Students and staff share embarrassing moments


It is 3 a.m. You have school in the morning. You are in a cold sweat, tossing in your sheets, and want nothing more than to just be able to fall asleep. But you cannot. Because that one embarrassing thing you said on your first day of third grade is keeping you up. 

Embarrassing moments happen all the time. Whether it is falling, slipping up on your word or forgetting someone’s name, we all have those times. And that does not exclude some of the teachers of this very high school. 

One of physics teacher Annie Zaremba’s most embarrassing moments occurred this year, when she was duped into thinking one of her students was a whole year younger than they really are. 

Senior AP student Matthew Garfinkle and his classmates devised a story about how the reason he was taking AP as a junior had to do with a schedule change, which is not too far from the truth. 

“Everyone was telling me he was a junior, and I realized I must’ve just messed up,” Zaremba said. “I started telling my other classes, too, that I thought he was a senior, and nobody corrected me.”

She eventually discovered that he was actually in his last year of school when she went to finalize grades, and that everyone had tricked her for months. 

“It kind of backfired on him,” said Zaremba. “I didn’t vote him for Outstanding Senior because I thought he was on the list by mistake.” 

Government teacher Matthew Cribbs had a classic embarrassing moment one year after a planning period.

“One year I had my planning period during 2nd period, and I would go to the bathroom before needing to be back in class to begin my 3rd period class,” Cribbs said. “Unbeknownst to me, I had forgotten to zip my pants when I was done.”

Cribbs said that no one said anything for three whole periods about his mishap, and he taught for the entirety of periods 3/4 and 5 before a student hesitantly brought it up to him. 

“I know that this happens to everyone, but I was amazed that my zipper was down for almost three hours before anyone told me,” Cribbs said. “I know it is not a unique story, but embarrassing nonetheless.”

Spanish teacher Silvia Molina had an awkward moment when she came to the United States. 

“I started teaching here at GlenOak, but I had been living in Argentina for 17 years and picked up some gestures that are not used in English/American culture,” Molina said.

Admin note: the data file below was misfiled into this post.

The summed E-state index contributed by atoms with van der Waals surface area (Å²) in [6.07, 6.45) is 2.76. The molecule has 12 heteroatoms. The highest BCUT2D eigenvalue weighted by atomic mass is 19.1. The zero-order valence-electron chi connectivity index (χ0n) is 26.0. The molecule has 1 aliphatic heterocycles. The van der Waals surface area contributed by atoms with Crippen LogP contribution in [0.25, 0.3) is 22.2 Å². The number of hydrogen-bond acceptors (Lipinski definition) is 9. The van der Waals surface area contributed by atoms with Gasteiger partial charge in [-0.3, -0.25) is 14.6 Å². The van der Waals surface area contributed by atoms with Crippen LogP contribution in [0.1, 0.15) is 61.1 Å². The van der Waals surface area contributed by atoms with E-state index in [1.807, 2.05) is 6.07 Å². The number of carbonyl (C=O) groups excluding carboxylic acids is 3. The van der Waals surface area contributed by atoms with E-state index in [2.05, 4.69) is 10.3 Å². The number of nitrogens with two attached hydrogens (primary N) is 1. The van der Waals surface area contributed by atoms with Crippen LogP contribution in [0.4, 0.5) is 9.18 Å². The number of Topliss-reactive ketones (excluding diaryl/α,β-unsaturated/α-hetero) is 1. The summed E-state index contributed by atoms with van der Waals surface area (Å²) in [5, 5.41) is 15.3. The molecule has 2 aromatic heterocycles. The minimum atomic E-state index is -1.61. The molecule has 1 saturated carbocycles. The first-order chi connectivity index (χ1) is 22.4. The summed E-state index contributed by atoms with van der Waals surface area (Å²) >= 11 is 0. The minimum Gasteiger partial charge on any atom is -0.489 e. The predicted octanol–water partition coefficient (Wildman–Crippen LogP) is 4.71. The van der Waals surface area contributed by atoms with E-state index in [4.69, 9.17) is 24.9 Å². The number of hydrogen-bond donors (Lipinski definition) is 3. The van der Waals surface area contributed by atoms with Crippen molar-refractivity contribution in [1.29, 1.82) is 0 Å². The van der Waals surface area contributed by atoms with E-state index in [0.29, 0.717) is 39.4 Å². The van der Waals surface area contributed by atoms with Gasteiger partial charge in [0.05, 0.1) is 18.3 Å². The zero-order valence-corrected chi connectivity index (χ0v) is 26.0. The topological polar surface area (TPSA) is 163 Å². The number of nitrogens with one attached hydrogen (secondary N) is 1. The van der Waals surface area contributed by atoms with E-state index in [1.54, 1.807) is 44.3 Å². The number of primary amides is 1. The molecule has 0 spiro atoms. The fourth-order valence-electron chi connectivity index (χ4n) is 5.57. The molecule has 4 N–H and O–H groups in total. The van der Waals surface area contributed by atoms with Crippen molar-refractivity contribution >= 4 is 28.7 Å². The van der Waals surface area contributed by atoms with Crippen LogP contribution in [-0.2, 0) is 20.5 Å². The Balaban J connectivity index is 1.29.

One of the gestures she had picked up in her time in Argentina was used to express “I don’t know”. It was a simple motion in which one brushes their fingertip upward along their neck. 

“Well, in American culture,  this is an offensive gesture. I was unaware of it, or I had forgotten,” Molina said. 

One day a student asked her why she had been making that gesture so much, which she thought was a weird question. The student asked her if she knew what it meant. When she found out, she was extremely embarrassed and felt bad for doing it so often.

Being one of the younger teachers at the school, Zaremba often gets lost among the sea of kids. But in her first year teaching, an adult actually did not believe that she was a teacher.

“I had won a door decorating contest, so a lunch lady was coming down to give me my prize,” Zaremba said. 

The cafeteria worker came down and asked Zaremba where the teacher was, to which she laughed at. 

“I soon realized it wasn’t a joke,” Zaremba said. “She made me show her my badge and everything. She didn’t really apologize or anything either.”

One of the big parts of being a teacher is giving assessments to your students. So imagine English teacher Angela Beshore’s humiliation when she messed up on her first one.

“My first year as a teacher the high school was on 44th Street where Glenwood is now,” Beshore said. “I had just finished teaching my first unit of British Literature. I was quite proud of myself.”

She wanted to make sure her very first test was perfect, so she spent hours pining over each question and toiling over the answer choices and writing responses. 

“This test was absolutely perfect,” Beshore said. “I took so long to make it, however, that I found myself behind on copies. I managed to get to school early on test day so that I could copy my masterpiece, but the only copier I knew about in the building was broken.”

Beshore found out that the repair guy was coming eventually, but it would not be in time for her test, and she has to cancel her first test in her teaching career. 

“The kids were thrilled, but I was so embarrassed,” Beshore said.